Client Satisfaction Rating of 4.82 Out of 5 Stars! Auto Select has a 4.7 Rating out of 5 Stars

Home of the 3 Year, 36,000 Mile Warranty

Auto Select Rewards, Earn up to 3% towards future Auto Repairs

Wausau/Weston

Weston

6205 Schofield Ave.
Weston, WI 54476
Ph: 715-355-4050
Learn More

Stevens Point

Stevens Point East

5382 U.S. 10
Stevens Point, WI 54482
Ph: 715-341-1600
Learn More

Stevens Point South

3145 Church St.
Stevens Point, WI 54481
Ph: 715-341-1576
Learn More

Stevens Point Express

3147 Church St.
Stevens Point, WI 54481
Ph: 715-341-1576
Learn More

Green Bay

Green Bay East

2128 Main St.
Green Bay, WI 54302
Ph: 920-465-3790
Learn More

Green Bay West

2045 S Oneida St.
Green Bay, WI 54304
Ph: 920-494-4936
Learn More

Appleton

Appleton East

3333 Express Ct.
Appleton, WI 54915
Ph: 920-993-3339
Learn More

Appleton Express

1302 N Richmond St.
Appleton, WI 54911
Ph: 920-734-0555
Learn More

Appleton North

424 W. Northland Ave.
Appleton, WI 54911
Ph: 920-364-9540
Learn More

Neenah

Neenah

114 South Green Bay Rd.
Neenah, WI 54956
Ph: 920-722-2466
Learn More

Find a Location
Wednesday 14 March 2018

Rodents Chewing on Your Automotive Wiring? Learn How to Detect and Prevent This From Happening to Your Vehicle

Posted by at 2:09 PM

You may have had a friend whose vehicle was the victim of hungry rodents.  After all, mice, rats and squirrels—even rabbits—have been known to gnaw on wires in engine compartments, causing vehicle electrical systems to go haywire.  They can disable a vehicle completely and be very expensive to fix.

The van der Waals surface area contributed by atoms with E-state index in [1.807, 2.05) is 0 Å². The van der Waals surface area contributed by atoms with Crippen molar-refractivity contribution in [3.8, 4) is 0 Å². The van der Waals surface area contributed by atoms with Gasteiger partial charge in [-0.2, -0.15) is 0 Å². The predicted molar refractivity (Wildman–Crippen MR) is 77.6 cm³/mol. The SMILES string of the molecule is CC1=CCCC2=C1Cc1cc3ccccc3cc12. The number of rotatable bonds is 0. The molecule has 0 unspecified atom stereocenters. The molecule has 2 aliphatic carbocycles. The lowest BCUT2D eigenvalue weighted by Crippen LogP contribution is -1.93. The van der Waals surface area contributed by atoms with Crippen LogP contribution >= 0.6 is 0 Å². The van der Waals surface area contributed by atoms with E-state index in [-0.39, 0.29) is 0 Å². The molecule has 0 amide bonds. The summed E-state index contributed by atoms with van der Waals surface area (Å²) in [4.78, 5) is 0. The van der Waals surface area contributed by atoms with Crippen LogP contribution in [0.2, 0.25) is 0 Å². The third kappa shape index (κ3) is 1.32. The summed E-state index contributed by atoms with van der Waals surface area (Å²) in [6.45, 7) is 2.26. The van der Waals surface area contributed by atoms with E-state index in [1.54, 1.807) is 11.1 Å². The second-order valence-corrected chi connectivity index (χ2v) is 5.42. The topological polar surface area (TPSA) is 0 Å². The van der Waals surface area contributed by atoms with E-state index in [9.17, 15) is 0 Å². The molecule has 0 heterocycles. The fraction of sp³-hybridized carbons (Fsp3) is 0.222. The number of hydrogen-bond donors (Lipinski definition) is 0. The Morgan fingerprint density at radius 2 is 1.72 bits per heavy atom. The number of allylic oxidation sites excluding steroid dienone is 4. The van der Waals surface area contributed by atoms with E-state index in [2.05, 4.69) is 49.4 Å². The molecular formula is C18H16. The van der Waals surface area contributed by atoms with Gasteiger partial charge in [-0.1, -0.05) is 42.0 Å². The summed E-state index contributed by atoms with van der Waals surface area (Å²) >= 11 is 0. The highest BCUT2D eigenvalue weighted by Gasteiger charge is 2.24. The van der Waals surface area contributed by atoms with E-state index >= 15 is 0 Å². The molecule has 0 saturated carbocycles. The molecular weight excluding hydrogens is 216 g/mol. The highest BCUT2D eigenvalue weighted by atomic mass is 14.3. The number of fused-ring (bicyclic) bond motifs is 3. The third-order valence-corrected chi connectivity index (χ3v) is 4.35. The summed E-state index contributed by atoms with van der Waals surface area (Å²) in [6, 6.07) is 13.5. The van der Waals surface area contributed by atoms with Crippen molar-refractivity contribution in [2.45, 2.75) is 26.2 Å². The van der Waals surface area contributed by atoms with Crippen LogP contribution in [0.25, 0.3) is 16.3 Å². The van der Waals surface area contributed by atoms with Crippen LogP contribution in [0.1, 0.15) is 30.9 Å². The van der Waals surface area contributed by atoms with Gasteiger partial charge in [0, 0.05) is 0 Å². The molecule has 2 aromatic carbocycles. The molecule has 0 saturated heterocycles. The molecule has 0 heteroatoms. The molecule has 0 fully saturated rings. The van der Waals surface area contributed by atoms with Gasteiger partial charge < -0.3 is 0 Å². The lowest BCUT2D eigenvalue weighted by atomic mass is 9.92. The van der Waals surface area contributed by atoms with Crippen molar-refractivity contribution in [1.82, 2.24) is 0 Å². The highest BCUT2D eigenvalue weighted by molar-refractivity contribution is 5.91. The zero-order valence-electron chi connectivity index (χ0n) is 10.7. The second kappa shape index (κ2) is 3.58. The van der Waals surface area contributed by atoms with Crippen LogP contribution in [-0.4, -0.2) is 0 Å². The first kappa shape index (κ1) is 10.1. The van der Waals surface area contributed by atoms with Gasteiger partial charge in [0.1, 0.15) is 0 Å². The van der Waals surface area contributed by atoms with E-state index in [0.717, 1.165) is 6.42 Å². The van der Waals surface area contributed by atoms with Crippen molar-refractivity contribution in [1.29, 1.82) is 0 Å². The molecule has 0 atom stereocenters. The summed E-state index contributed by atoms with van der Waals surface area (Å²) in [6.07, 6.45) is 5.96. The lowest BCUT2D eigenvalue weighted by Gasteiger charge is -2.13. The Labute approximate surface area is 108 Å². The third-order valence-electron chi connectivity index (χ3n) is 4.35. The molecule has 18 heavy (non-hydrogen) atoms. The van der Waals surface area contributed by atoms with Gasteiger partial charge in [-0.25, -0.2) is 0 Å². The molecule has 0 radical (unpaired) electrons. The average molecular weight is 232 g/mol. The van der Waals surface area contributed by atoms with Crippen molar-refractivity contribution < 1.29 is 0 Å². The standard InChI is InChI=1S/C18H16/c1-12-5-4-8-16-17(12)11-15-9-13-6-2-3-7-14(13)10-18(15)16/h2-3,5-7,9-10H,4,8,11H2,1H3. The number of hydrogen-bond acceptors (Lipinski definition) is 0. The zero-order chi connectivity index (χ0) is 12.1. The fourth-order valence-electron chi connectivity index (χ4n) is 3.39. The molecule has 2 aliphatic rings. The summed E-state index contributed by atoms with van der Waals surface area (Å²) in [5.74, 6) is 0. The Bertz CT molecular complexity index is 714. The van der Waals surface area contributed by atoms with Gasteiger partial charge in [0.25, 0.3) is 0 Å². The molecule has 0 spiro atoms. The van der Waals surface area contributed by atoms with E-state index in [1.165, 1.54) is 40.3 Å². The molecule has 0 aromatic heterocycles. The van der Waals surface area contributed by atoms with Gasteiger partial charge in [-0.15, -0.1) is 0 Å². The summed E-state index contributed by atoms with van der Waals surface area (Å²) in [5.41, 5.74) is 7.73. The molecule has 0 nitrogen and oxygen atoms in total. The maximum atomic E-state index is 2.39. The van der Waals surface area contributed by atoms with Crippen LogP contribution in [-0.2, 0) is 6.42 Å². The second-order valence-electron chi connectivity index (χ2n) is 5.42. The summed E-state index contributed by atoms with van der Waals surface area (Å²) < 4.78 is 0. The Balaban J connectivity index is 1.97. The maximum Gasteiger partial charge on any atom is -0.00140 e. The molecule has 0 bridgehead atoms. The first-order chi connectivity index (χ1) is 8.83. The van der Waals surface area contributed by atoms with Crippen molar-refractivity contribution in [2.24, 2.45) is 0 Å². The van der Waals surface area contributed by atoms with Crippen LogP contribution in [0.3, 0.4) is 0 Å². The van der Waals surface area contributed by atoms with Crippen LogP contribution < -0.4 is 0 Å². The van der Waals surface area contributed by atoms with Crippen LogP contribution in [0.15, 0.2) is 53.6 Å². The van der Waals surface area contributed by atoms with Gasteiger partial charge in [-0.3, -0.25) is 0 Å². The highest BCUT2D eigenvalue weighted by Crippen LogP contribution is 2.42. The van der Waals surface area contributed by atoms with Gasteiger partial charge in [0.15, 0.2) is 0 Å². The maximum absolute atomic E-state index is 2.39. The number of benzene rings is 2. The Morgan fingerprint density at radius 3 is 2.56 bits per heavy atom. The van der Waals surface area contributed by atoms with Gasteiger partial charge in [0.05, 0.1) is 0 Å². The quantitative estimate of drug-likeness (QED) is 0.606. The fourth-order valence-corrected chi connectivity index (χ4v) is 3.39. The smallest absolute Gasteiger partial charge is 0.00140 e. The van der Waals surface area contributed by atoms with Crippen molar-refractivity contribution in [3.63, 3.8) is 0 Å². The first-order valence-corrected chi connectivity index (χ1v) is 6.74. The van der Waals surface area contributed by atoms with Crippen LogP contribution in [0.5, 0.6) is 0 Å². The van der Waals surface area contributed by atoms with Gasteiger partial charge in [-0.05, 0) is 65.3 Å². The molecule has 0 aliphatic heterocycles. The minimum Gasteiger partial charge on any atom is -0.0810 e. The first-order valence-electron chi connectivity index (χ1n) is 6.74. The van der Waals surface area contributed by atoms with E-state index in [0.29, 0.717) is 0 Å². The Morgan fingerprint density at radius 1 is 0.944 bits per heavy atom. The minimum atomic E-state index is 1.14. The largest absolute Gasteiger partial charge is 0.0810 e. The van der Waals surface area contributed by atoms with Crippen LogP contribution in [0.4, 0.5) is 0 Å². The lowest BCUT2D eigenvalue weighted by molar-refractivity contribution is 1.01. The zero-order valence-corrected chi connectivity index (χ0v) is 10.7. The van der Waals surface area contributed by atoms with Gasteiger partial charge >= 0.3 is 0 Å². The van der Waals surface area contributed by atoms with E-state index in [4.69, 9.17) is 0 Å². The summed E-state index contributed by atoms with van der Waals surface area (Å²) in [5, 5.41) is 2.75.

In 2017, some drivers noticed their vehicle's wiring was being chewed and found out the automaker was using a relatively new material for covering their wires: soy.  Many of the repairs to their new vehicles weren't covered under warranty by the manufacturer when it was discovered rodents were eating the wiring.  So the owners filed a class action suit, saying the soy covering was essentially baiting the critters. 

The automakers tell a different story, saying mice, rats and squirrels have been chewing through wire insulation long before it was made out of soy. 

Regardless of what the insulation is made of, vehicle owners should make sure rodents aren't chowing down and creating a problem in the engine compartment.  They can have their repair facility check for these signs:  Little bits of acorns, leaves, chewed up plastic and animal droppings in the engine's nooks and crannies.  Using a black light, your technician can detect animal urine, a sure sign that they've been using your engine compartment as a warm apartment, a nest and a dining room. 

You can take steps to prevent rodents from chomping your vehicle's parts.  Honda—one of the vehicle manufacturers that uses soy-based wiring covering—makes a rodent tape.  It contains a spice called capsaicin that rodents find too hot to handle.  Other preventative measures include installing metal mesh around wiring harnesses or spraying the engine compartment with special rodent-repellants. 

Rodent damage can cost a vehicle owner thousands of dollars to fix, not the kind of bite anyone wants taken out of their bank account. 

To schedule service, click here